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New London is still a long way from a ribbon cutting, but there is good reason to be excited about news that the National Coast Guard Museum Association has settled on a site for its museum - a 1-acre parcel of city-owned land on the waterfront between the Cross Sound Ferry complex and Union Station.
As important as the announcement of the location was the news that the Coast Guard itself is backing the plans, critical to launching a successful fundraising effort to pay for construction of the national museum that will recall the rich history of the rescue service.
New London, home to the Coast Guard Academy, is the appropriate place for the museum. And while the city's Fort Trumbull peninsula was formerly under consideration as the locale, this newspaper has more recently argued that a location adjacent to the downtown commercial district was the better choice.
In the selected spot the museum will have easy access to plentiful parking and car, ferry, bus and train transportation. The museum will help generate activity on the city's underutilized waterfront. It will create more foot traffic, vital to the success and growth of retail and restaurant businesses in the downtown. Using the new museum to host marine-related conferences will add to the buzz of activity and improve synergy between the city and the academy it hosts.
While some might argue the redevelopment efforts at Fort Trumbull will suffer without the museum, that does not have to be the case if the city connects the peninsula to the downtown district through a water taxi or pedestrian bridge, as envisioned in the concept plan developed by the Yale Urban Design Workshop.
Efforts to build a National Coast Guard Museum reached a low point in July 2009 when the museum association suspended a fundraising effort to construct the museum in the Fort Trumbull area, dismissing a nationally regarded museum director who had been hired only a few months previously to lead the development efforts. With the nation then in the grips of the Great Recession, fundraising ran aground.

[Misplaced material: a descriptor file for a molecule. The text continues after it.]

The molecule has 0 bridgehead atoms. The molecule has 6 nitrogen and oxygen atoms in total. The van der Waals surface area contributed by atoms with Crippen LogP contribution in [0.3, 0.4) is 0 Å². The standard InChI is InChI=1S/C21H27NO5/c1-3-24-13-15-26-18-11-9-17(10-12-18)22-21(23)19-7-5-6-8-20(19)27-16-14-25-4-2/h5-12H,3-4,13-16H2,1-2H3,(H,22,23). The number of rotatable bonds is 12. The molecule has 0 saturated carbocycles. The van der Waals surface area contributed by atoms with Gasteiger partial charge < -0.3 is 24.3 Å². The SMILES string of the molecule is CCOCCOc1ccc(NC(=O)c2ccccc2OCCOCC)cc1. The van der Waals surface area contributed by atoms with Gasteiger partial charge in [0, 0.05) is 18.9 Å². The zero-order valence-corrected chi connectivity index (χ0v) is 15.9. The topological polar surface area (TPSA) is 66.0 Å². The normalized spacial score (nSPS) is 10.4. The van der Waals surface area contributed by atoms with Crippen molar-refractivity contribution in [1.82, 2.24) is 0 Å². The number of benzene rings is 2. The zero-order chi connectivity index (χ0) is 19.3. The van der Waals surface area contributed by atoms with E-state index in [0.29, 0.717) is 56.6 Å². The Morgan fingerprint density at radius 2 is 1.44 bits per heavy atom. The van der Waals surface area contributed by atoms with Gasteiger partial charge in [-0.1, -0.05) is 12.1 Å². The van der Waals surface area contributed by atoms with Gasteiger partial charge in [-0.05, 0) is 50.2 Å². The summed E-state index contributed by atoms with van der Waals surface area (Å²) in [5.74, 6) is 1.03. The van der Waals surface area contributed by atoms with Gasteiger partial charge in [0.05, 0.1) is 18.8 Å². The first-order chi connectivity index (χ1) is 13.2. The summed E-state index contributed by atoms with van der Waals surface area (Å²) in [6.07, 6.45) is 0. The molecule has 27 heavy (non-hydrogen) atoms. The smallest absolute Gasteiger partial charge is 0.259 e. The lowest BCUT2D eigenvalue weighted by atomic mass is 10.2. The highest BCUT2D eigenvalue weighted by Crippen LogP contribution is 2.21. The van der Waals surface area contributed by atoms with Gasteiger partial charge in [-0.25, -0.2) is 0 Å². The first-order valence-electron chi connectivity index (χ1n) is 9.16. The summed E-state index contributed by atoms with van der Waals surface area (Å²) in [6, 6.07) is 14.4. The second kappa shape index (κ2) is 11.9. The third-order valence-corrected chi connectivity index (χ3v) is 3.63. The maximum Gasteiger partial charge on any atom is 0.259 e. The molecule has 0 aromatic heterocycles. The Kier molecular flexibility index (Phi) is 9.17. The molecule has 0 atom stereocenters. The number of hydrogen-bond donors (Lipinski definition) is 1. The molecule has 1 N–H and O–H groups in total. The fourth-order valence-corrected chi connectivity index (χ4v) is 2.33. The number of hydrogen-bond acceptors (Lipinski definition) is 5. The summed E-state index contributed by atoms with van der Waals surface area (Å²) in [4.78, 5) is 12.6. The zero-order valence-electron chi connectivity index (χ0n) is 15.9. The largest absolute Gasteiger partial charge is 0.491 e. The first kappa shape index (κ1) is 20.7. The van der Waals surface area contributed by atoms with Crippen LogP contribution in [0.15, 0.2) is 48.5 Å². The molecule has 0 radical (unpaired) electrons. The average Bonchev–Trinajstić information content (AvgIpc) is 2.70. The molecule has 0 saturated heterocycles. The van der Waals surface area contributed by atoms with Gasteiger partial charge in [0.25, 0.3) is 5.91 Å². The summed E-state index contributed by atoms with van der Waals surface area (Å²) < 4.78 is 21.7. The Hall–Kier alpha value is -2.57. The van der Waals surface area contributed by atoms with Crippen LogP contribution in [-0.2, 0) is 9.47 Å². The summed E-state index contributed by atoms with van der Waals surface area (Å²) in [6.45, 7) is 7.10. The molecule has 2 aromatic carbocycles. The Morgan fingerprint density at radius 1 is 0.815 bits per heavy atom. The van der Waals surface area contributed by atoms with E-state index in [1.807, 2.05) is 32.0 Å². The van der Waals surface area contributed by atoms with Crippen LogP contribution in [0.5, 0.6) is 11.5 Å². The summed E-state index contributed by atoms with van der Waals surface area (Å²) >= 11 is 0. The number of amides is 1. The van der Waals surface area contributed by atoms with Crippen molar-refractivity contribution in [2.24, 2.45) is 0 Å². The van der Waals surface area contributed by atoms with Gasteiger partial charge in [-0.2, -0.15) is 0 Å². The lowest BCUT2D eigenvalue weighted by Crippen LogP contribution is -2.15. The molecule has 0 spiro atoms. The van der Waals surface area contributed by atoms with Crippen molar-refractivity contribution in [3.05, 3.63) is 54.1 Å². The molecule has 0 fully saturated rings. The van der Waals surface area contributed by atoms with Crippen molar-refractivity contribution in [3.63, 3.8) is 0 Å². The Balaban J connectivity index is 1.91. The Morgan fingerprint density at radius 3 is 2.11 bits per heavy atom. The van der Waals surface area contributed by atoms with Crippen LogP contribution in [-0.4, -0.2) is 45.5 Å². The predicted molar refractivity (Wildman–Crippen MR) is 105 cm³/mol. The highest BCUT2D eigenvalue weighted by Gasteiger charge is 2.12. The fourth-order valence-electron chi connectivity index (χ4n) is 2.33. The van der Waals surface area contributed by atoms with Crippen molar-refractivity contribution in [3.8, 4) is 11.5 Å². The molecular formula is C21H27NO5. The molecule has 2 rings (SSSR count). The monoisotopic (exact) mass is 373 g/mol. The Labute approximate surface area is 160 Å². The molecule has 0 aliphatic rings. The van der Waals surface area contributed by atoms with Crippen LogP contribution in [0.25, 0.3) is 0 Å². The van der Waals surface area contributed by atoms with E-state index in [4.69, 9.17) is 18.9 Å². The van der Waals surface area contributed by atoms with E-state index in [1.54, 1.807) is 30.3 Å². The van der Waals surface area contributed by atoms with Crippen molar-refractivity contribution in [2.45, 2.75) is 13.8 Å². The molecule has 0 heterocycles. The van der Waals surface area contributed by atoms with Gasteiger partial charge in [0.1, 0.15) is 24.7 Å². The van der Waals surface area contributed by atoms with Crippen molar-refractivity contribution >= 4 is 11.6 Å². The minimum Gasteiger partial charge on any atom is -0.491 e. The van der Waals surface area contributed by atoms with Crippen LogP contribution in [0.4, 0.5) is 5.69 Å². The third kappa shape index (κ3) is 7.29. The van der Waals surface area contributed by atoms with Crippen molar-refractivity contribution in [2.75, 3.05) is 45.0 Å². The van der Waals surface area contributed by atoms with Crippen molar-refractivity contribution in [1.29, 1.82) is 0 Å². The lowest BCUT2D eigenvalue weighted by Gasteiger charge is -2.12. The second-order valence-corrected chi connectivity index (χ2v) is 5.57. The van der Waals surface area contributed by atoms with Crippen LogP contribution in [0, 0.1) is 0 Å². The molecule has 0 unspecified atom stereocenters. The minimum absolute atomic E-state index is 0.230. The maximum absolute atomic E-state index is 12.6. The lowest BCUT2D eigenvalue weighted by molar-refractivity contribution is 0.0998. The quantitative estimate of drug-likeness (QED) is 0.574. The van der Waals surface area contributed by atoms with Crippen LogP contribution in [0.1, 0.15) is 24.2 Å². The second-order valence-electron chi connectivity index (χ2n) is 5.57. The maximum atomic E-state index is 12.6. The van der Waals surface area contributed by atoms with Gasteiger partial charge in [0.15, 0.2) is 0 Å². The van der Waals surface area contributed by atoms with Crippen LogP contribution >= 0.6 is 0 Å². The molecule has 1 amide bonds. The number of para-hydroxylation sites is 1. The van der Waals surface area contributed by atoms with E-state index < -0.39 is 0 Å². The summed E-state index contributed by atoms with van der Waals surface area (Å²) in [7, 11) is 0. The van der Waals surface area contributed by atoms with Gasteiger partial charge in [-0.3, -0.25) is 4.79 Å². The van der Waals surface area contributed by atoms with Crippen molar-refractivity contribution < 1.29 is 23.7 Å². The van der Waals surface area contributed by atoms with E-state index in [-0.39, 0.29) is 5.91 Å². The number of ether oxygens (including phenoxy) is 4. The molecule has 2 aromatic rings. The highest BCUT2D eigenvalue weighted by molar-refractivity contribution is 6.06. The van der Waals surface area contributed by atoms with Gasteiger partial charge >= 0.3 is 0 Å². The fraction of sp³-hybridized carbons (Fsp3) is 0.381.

Raising funds will remain a big challenge. John S. Johnson, treasurer for the museum association, tells us the price tag has likely increased from $65 million to about $80 million, as the building will have to go up several stories to accommodate construction on the single-acre parcel. But selection of a site the Coast Guard supports should energize fundraising efforts, said Mr. Johnson, with both former officers and enlisted personnel ready to contribute to telling the story of the service they devoted parts of their lives to.
Other challenges will include getting the necessary land use approvals, agreement on details by the adjacent owners of the ferry terminal and Union Station, and support from the state. The project envisions a pedestrian bridge to carry visitors over Water Street, an idea that has proved controversial in the past. Mayor Daryl Justin Finizio recognizes the museum is a top priority for his administration.
This project could provide a great opportunity for the state to become a partner in driving New London development by helping pay for the infrastructure necessary to support this effort.
The museum is probably still several years away, but it suddenly seems much closer to becoming a reality.